I do not know how many Australians receive government subsidies as a percentage of the population, but currently in the USA is is very high. The more people who are unemployed, the higher the public assistance percentage climbs. The US deficit is well above the current and near future GDP, and unless manufacturing is restored to its previous levels, we do not see any instant cures on the horizon. Even at a tax rate of 100%, $ trillions in debt cannot be paid off.
The solution would be, IMO, for the government not to spend more than what it takes in, and to float bonds to take up the shortfall. Projecting future revenues on current income has failed miserably. Funding ongoing wars, most shown to be totally unnecessary, must end as the cost of the military industrial complex is draining America's wealth.
The rich can always pack up and leave, while the rest must stay and tough it out.
--- In firstname.lastname@example.org, "Graeme" <graeme@...> wrote:
> Artemistroy wrote
> Yes. See below.
> "It's true: During World War II, there was 94 percent marginal income tax
> rate. And what's more, the president had originally proposed a 100 percent
> tax rate. In those days, everyone made contributions for the war, and the
> wealthy made the biggest ones. Labor journalist Sam Pizzigati argues that
> this shared sacrifice from the top down helped define the "Greatest
> Generation" and pulled the country-including the elites-together in
> Graeme: thanks Artemis. It strikes me that most arguments over the goodness
> or badness of taxation might be driven by the apriori political position of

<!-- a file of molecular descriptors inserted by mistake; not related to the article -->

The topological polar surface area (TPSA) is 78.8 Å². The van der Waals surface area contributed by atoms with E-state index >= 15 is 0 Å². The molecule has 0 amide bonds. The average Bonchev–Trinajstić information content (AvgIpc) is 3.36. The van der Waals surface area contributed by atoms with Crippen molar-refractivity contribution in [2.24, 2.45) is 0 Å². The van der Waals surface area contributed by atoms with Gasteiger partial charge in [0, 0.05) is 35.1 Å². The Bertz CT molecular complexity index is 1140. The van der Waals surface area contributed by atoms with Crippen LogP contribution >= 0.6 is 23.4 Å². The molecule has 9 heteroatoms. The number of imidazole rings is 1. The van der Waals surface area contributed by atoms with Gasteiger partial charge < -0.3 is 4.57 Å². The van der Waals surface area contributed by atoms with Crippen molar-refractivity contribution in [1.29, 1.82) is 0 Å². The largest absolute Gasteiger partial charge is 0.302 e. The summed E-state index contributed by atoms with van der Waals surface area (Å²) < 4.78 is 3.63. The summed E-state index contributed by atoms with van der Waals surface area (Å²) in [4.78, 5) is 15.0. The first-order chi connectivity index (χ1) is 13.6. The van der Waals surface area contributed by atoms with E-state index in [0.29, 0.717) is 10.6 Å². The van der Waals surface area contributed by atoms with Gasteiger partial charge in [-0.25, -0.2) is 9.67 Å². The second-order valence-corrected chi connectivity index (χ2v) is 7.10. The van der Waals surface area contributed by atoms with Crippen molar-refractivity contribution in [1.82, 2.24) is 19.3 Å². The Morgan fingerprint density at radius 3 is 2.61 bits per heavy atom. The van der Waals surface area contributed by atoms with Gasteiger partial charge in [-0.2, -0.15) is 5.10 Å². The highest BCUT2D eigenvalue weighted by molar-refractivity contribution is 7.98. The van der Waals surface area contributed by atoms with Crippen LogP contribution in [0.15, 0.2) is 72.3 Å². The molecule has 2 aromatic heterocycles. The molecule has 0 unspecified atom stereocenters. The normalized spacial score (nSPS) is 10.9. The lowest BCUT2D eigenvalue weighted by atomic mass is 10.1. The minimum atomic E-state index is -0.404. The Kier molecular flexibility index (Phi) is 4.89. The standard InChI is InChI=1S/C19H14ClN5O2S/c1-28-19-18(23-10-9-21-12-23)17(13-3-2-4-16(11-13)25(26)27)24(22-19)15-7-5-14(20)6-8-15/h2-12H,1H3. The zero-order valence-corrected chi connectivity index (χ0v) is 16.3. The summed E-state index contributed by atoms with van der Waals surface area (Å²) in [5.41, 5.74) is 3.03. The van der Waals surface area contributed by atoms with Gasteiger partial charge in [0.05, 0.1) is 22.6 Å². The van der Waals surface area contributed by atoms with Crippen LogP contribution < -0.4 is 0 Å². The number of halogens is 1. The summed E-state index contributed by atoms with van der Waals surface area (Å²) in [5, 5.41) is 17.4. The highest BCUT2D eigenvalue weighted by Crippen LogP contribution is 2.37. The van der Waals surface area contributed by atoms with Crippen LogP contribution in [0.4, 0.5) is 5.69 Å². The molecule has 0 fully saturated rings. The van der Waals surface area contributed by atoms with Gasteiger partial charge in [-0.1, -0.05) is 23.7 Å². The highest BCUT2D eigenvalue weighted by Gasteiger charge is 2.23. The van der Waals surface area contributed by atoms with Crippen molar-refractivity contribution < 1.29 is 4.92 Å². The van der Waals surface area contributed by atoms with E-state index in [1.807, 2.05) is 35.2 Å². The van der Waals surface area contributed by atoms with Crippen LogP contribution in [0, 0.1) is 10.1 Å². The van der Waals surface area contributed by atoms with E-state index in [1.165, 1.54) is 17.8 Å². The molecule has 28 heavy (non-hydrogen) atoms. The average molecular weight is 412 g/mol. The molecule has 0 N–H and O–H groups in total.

> the proponents. It also seems that taxation (however it is named) is the
> only real revenue governments have, so if this is in shortfall relative to
> the services the populace requires, then governments can either borrow, or
> reduces services.
> I would advocate that the problem might be solved, in principle, by state
> cooperation to shut down tax shelters, and an approach to taxation that
> taxes EXCESS - however that might be defined within a jurisdiction.
> Taxation of excess - consumption, wealth, & income (particularly if
> unearned) - might be a starting point. Here in Australia, we have a
> super-profits tax pending, at this stage on mining interests where royalties
> (a payment to the common-wealth of the nation) are considered insufficient
> to deliver services and infrastructure (to both the commonwealth and the
> miners too).
> A tax on excess might be targeted from the top down (as described above) and
> potentially allow the vast majority to still be motivated by self-interest
> to aspire to a better life for them and theirs.
> My guess is that those claiming class envy as a driver are misguided, or
> themselves benefitting from the accumulation and hoarding of excess. I
> suspect that mostly we aspire to emulate those who are doing better than
> ourselves, but envy those who take excess (note that I don't consider that
> they earn it).
> Graeme Deeth B.V.Sc., B.A. (Psych), B.Psych (Hons 1st class), FACCP.
> P.O. Box 548
> Southport BC
> QLD 4215
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> Why Raising Taxes on the Rich Is So Hard
> December 8, 2011 RSS Feed Print
> Washington needs money. The wealthy are prospering. Much of the middle
> class, meanwhile, is falling behind. Normal patterns of elective politics
> would suggest that tax hikes on the rich are in the bag.
> [See 11 things wrong with Congress.]
> That's what has happened before. Taxes on the wealthy soared during the
> Great Depression. After World War II, the top marginal rate went as high as
> 91 percent, staying there for 14 years before beginning a gradual decline
> toward today's level of 35 percent. Recent polls show that a solid majority
> of Americans--between 60 and 70 percent--favor higher taxes on the wealthy
> to help pay down the national debt and finance other priorities. There's
> even a group of "patriotic millionaires" who have pleaded with Congress to
> raise taxes on them and their fellow 0.1 percenters.